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Old November 23 2013, 02:53 PM   #12
Pauln6
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Re: Would a real life transporter technically be 'murder' ?

Pavonis wrote: View Post
Pauln6 wrote: View Post
Where I disagree is the allegation that transporting does no DNA damage. It absolutely should. No confinement beam is going t be 100% perfect and some of your information is going to leak away in transit - we have seen this to be a danger in may TNG era episodes.
Living causes DNA damage. Naturally the transporter would, too. However, the fact that there are trillions of copies of DNA in your body means that there's plenty of redundancy, and damage can be repaired if it is not too extensive. By "does no DNA damage", they mean "won't turn you into a salamander".

This also covers things like good/evil Kirk or Thomas Riker where the transporter was somehow able to add 50%+ replicated material to the transportee and still have them live through outside intervention.
You mean 100%. If only 50% were added, there would be an extra half-a-Kirk or half-a-Riker to go with our regular Kirk and Riker.
Yes - they've done tests recently to show that exercise does DNA damage but you can reduce it if you eat cress beforehand. Strange but true. So Geordi's comments should be viewed in a wider context perhaps.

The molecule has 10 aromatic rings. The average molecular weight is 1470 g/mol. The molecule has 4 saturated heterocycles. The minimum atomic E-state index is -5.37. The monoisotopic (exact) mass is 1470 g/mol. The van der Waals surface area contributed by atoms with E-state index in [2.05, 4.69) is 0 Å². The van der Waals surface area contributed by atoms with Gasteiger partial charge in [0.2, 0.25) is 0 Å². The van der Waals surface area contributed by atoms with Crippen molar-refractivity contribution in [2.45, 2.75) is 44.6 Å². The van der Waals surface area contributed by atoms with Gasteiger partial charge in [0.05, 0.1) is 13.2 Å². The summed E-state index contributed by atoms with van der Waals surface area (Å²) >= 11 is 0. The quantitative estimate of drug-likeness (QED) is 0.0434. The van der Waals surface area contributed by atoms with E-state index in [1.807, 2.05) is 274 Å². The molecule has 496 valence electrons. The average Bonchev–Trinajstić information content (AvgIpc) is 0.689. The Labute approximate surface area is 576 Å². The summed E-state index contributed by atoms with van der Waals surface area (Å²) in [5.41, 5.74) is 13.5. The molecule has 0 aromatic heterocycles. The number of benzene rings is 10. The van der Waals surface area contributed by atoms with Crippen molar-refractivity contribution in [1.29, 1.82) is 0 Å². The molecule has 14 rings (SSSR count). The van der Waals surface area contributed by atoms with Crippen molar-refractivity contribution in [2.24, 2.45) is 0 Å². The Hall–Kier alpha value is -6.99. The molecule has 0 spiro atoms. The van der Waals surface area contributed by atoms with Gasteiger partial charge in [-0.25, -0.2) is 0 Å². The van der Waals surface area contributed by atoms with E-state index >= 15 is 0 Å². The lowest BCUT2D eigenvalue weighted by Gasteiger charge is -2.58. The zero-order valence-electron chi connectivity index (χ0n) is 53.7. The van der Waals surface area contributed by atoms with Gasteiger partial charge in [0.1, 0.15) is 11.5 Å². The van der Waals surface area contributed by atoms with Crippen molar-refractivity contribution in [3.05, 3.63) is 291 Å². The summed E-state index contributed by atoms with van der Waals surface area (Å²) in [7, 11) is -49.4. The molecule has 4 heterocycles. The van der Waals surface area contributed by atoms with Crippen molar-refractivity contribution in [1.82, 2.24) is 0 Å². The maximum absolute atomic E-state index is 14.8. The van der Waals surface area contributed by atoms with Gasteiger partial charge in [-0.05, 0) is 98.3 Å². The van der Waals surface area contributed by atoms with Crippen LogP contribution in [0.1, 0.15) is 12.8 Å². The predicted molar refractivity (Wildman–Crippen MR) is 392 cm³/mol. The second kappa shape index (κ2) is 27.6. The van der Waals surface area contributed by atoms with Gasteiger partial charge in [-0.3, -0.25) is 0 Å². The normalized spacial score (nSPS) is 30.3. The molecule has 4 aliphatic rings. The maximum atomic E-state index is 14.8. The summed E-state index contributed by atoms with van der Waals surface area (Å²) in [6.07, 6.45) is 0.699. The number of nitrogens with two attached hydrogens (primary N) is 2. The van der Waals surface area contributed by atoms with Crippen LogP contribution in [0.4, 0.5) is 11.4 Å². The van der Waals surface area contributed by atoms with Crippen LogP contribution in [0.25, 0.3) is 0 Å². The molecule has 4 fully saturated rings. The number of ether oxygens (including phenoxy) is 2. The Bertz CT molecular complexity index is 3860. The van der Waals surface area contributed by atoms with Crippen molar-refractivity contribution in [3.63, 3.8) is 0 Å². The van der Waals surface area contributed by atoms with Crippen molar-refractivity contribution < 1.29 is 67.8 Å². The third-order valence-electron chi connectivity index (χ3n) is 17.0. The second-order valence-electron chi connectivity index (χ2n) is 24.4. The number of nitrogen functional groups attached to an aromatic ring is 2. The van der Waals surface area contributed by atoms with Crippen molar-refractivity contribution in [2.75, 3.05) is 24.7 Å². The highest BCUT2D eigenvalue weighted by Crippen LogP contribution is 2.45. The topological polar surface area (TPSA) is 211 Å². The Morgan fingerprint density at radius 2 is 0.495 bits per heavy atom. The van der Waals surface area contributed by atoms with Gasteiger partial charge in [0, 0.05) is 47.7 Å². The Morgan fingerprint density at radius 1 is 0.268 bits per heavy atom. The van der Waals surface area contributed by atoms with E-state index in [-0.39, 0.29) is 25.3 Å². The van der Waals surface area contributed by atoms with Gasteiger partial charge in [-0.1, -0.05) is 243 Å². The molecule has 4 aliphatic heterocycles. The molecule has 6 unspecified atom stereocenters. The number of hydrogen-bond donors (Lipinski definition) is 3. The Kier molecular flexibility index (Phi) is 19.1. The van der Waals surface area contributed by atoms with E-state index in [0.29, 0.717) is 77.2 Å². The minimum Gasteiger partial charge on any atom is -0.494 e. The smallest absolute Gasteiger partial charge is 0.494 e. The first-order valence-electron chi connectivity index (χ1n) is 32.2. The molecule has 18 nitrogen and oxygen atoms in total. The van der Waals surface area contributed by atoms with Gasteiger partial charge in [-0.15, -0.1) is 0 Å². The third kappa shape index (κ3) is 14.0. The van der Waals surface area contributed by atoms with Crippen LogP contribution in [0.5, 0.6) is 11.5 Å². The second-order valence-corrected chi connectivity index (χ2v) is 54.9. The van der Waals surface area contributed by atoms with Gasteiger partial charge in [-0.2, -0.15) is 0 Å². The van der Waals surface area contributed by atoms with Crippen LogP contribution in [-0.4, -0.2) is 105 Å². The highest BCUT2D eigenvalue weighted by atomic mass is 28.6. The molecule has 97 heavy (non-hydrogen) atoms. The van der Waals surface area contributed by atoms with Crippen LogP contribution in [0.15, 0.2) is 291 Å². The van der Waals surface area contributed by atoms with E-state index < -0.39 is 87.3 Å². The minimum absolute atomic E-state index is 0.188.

I did mean 50% because neither Kirk had the correct DNA so nice Kirk had half his DNA missing or switched on incorrectly - that must mean that 50% is of his DNA was doubled up i.e. replicated incorrectly (on my theory at least) with the second Kirk getting a different 50% doubled up through replication. With Thomas Riker it's harder to tell since they were genetically exact at the point of creation so it's possible that one was entirely replicated. Which one was always a matter for debate.

I've done a Star Trek/Babylon 5 cross-over comic set around the time of TMP so I figured in for a penny and I'll use my own pet theory to explain transporter issues in the story.

Some transporters do use wormholes - the problem there is that the energy required to punch a hole through space at will would most likely be too great for ships - even warp engines can only bend space. I'm not overly familiar with the science of subspace transporting but I don't see how it could work any differently to normal transporting just using subspace instead of a pocket dimension?
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